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What To Remember when You’re Sick Of Being an Artist

Updated: Oct 17

I often oscillate between feeling grateful and resentful that I was born a creative. Both states seem to have validity, and I don't know a single creative person who doesn't share this same contradictory thought pattern. Because the truth is, while it can be a magical,

rewarding experience, it can also get pretty grim, mentally, physically and financially. Here are some things I try to remind myself when I'm feeling like throwing in the towel and quitting creativity all together. I hope you find it useful in your creative process when you're having a doubtful time.


Stop with the Comparisons.


In the poem Desiderata by Max Ehrmann, he writes "If you compare yourself with others, you may become vain or bitter, for always there will be greater and lesser persons than yourself." This is true of looks, career, talent, and artistry. Artists tend to be ego driven- that's not a bad or a good thing, it just tends to the be the case. Because of this we may find it easy to slip into comparing our art or our creative process with others. But, here's the thing.


You are on a very specific path : your own. Next time you're feeling fed up with the competition or your creative insecurities, remember that the only person you should ever yourself to is who you were yesterday and who we want to be tomorrow.



Things Change.


Whether it's a good thing or a bad thing, nothing is forever. This is just as true for feelings; we might feel down and out right now, we might feel like we're not good enough, we might be in a huge creative block that seems like it's never going to end.


However, while your feelings are always valid and deserve to be felt, it's important to remember that this is temporary.


Sometimes when we're really "in it" it feels like we'll be that way forever, and if you're going to feel that way forever why on earth would you want to stick with it? And the answer is because if you stick with it, you artistry and creative process will once again fuel you, nourish you and fulfil you. Be patient with yourself.


Value the Positives.


Yes, it can really suck being an artist. Maybe your career is not as stable as you want it to be, maybe you find yourself lacking direction, maybe you catch yourself feeling all things, whether they're positive or negative, very intensely. This can all be exhausting, demoralising, isolating and frustrating.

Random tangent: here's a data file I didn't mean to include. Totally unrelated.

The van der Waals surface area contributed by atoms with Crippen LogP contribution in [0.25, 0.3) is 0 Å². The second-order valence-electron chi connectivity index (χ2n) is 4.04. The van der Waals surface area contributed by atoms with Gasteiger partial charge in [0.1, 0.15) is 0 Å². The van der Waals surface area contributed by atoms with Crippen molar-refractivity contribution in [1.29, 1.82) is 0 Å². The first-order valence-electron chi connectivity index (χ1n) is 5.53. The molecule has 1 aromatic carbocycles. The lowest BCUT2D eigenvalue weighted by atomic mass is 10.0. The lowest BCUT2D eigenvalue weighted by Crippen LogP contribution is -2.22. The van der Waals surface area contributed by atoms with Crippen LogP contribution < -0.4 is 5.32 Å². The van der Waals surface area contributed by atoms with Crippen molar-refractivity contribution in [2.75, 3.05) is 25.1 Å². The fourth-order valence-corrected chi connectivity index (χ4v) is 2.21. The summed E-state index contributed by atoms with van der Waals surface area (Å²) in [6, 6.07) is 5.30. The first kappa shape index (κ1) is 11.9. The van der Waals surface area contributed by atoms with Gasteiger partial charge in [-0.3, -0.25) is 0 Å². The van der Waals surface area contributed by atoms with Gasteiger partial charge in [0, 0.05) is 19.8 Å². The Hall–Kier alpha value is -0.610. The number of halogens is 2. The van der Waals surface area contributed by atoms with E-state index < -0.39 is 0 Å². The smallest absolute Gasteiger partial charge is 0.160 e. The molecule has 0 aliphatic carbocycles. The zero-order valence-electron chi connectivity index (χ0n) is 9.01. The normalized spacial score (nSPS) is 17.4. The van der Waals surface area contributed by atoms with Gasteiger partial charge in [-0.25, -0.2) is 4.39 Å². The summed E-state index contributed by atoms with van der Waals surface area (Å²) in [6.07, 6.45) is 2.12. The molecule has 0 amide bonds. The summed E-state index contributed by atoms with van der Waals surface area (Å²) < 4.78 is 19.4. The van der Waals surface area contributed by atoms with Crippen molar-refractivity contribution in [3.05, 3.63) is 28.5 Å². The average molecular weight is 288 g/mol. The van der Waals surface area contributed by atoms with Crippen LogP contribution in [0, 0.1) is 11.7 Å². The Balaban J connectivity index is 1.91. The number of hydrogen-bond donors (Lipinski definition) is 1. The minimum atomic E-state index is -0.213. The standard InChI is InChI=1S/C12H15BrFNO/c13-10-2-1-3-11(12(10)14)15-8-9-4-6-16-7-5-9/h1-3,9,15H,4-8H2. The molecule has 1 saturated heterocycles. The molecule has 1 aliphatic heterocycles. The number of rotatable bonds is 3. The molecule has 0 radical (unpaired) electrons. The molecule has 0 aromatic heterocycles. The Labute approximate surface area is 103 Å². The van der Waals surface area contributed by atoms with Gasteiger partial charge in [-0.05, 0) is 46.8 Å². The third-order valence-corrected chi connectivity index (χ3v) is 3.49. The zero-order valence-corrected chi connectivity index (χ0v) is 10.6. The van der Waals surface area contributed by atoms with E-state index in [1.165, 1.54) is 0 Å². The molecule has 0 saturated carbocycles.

However: you are able to be moved by the world and everything in it in a specific way. You have a burning desire in the gut of your belly that screams out to express. You have the ability to move people, maybe even help people. You have a colourful, bright imagination. And most importantly, you have something to say. Those are all amazing things and sometimes it's important to remind yourself of the upside.



Maybe You Need Time Apart...


Escaping into your work isn't always healthy. Being an artist can be a source of great comfort and joy- but it can also become toxic, self medicating and obsessive. And when that comes into your life, like any other toxic entity, you absolutely should take time away from it. It can sometimes feel like we don't have any time because we have to "make it" now, if not yesterday - but, sometimes you have to screw all that and do what's best for you at this point in your life. If it's right for you, it will come back. Do not be afraid to walk away for a while.


You Need to Chill Out


Stop taking everything, including yourself, so seriously! Life is short, guys. To quote Ricky Gervais, we're all gonna die soon and there's no sequel. Sometimes, we just have to chill. There are so many more important things in life, so many things that we take for granted or don't think about when we're in a bad place creatively.


Our community, our values, the people we love, the quality of who you areas a person. This stuff matters a lot more than whether or not we're talented, successful or brilliant. Again, your feelings are always valid, but try to not let whatever artistic funk you're in cloud your perspective.










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